I awoke from the comfort of my mattress at five o’clock in the morning on December 19th. It would be nearly fifty hours before I would find such comfort again.Our flight was to leave Abu Dhabi late in the evening that Thursday. I was mere hours away from finishing my last day of work before a peaceful 3-week Christmas vacation but my mind tumbled with the restless thoughts of a traveler about to set out upon an arduous journey. We expected the trip to take just under 20 hours, but moments after arriving in the terminal that became very very doubtful.
Despite it being 11:30 pm, we found we were not the only ones heading home this holiday season. Lines, or queues as I’ve learned here, were wrapped around and around the nylon ropes, which snaked their way to the check-in counters. We hadn’t thought to check-in until arriving at the airport. This decision would prove bittersweet soon enough.
After 130 minutes of standing in line, the counter agent spewed out a string of apologies. She told us of fog and Egypt and delayed flights, as well as the cliché, “It’s the Holidays, you know.” We did know. And by the caboose of her excuse train we also knew that we did not have a spot on the flight for which we had paid. Instead, they had arranged for us a direct flight to Dulles Airport in Washington DC… the following morning. There would be no farewell to Abu Dhabi just yet.
Our faces were masks of angst and defeat as Felix, the ‘Frustration Alleviator’, stepped up to the counter. He recited a list of perks that would ease our woes. In reality, though our faces looked grim, our hearts were alight with excitement as he read from his list. We would receive:
- Four (4) meal vouchers for airport concessions
- One (1) free night at the Dusit Thani luxury downtown hotel
- Complimentary breakfast brunch the next morning
- Luxury chauffeur service to and from the hotel
- 600 US dollars in flight vouchers
- And Felix’s ball point pen… it was a nice pen.
Maybe this wouldn’t be so bad. Maybe.
We left the airport and arrived at the hotel at nearly 3 AM and bid our driver a ‘good morning?’ What most excited us was the elevator, which overlooked the purple and gold adorned lobby as it shot upwards at lightning speeds towards our room on the 21st floor – light vertigo forced me to step back after the 8th. Much as Treebeard the Ent was surprised to find his beloved forest burned and flattened by Sauron the White Wizard, so too were we to find our room used upon entering. My fatigue led me to think the towels thrown about the bathroom were commonplace. What led me to think unmade beds were new hotel protocol? I do not know. Sense prevailed, so Janae and I descended back down to the lobby and back up again with a new key card and a new room. Vertigo set in doubly hard during our second ascension despite the lower floored room.
We awoke the “next” morning at 6 am, still fully dressed, and dusted off the early morning’s cobwebs with rich coffee and crispy chocolate chip waffles. Our spirits were high as we drove to the airport in a Nissan 30-seat van that had magically appeared in place of our Lexus chauffeur from the pervious evening – mattered not. We were up 30,000 frosty feet in no time at all and heading home. But the altitude was no substitute for comfort as we barely slept three of the fourteen hour flight to DC. We greeted our homeland drained and unsure of whether we would survive our layover. But just as salvation arose with the sun at Helm’s Deep, our spirits rose as we rounded the disembarkation gate to see a craft brewery.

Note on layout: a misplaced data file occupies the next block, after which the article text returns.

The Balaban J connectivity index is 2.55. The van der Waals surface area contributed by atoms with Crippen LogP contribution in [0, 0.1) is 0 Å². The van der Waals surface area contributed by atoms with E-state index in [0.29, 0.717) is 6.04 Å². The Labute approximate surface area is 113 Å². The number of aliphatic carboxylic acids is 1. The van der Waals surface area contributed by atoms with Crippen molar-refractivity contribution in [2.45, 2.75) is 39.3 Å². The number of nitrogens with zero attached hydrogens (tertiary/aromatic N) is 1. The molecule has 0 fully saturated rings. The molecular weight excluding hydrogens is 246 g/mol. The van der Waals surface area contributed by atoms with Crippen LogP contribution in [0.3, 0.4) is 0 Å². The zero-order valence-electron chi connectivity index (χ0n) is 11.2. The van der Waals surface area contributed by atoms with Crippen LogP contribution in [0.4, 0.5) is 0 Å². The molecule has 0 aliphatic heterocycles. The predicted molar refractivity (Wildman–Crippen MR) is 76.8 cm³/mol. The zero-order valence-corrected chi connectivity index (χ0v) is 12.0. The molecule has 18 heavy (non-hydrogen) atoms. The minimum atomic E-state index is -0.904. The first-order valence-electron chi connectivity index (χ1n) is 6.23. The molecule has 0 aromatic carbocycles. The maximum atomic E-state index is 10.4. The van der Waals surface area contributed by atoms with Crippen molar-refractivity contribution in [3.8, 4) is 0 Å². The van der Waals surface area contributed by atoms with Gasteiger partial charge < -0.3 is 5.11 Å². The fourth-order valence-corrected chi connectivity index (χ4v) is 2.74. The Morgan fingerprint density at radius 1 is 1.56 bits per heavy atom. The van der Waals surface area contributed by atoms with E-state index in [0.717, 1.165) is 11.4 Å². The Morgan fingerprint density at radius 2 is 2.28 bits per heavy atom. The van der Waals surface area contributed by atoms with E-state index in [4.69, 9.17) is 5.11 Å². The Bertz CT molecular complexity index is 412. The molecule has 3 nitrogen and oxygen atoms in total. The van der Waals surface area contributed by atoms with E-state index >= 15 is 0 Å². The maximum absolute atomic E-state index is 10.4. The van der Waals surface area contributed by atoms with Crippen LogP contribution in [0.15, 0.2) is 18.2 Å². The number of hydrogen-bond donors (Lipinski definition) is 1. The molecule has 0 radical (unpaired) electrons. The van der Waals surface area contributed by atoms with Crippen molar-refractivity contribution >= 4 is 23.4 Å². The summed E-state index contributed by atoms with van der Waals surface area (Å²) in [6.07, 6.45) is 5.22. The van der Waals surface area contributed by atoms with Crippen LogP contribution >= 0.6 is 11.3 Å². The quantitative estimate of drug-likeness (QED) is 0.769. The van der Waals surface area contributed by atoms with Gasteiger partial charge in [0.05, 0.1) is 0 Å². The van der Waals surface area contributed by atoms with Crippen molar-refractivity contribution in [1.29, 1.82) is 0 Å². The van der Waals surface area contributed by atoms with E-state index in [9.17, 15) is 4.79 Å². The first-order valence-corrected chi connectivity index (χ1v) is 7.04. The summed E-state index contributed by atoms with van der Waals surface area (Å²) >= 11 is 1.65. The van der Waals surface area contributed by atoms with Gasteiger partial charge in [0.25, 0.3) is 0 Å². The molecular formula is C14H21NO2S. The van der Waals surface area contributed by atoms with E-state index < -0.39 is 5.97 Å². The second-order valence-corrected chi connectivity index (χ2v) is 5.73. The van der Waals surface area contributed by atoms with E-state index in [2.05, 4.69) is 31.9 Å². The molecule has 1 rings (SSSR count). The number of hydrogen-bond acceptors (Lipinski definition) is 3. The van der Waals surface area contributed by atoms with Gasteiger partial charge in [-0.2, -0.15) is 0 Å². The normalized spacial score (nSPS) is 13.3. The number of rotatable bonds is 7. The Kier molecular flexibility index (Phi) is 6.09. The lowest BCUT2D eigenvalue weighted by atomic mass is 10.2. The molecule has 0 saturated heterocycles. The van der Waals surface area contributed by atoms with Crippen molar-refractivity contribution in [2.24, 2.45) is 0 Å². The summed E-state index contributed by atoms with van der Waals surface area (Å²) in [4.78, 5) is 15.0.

It had been nearly four months since having a locally brewed beverage and no amount of exhaustion would keep us from one now. My wife ordered a lager and I chose a full-bodied Old Dominion Brewing Co. Oak Barrel Stoudt. They came in pints!!!
At this stage of our journey we were utterly defenseless, and our livers were abruptly assaulted by the small alcoholic army of one beer. A short time later we stumbled out of the restaurant toward the only cure we could think of… Starbucks Peppermint Mochas. The hot drinks woke us up but not for long, as we attempted to pass the last hour of our layover with the third installment of Lord of the Rings. This ended up being a compete disaster.
We watched five minutes before falling asleep upright. We thought we’d created a master plan of stimulation – mochas, Lord of the Rings, and a stiff fear of missing our flight. But in reality, those waning minutes before departing for Philly were filled with repeated heads nods as we drifted towards sleep, followed rudely by upward and awkward head jerks. We gave one final jerk of our heads and lumbered onto the plane with little help from Frodo. Who would’ve thought his journey towards Mordor would be so surprisingly tranquil?
While not exactly a trip across Middle Earth, our forty-eight hour voyage included 3 airports, 2 continents, some delightful chocolate chip waffles, a roller coaster of an elevator ride, and the tastiest pint of beer by which I’ve ever been inebriated. All in all it was an eventful but successful trip back to Philadelphia.
The Garcias, my in-laws, met us at the airport and Janae and I threw our ring of luggage into the trunk of their Toyota Rav-4. In utter exhaustion, we collapsed onto the feathery eagle’s wing that was their back seat, as they soared into the orange blue glow of the fading horizon. Our trip was over, but unlike the elves’ end time departure for Valinor*, our vacation had just begun.
*a fictional location in J. R. R. Tolkien‘s legendarium, the realm of the Valar in Aman. It was also known as the Undying Lands. This latter name is somewhat misleading; the land itself, while blessed, did not cause mortals to live forever. However, only immortal beings were generally allowed to reside there; amongst the exceptions to this were the surviving bearers of the One Ring — Bilbo and Frodo Baggins and also Samwise Gamgee.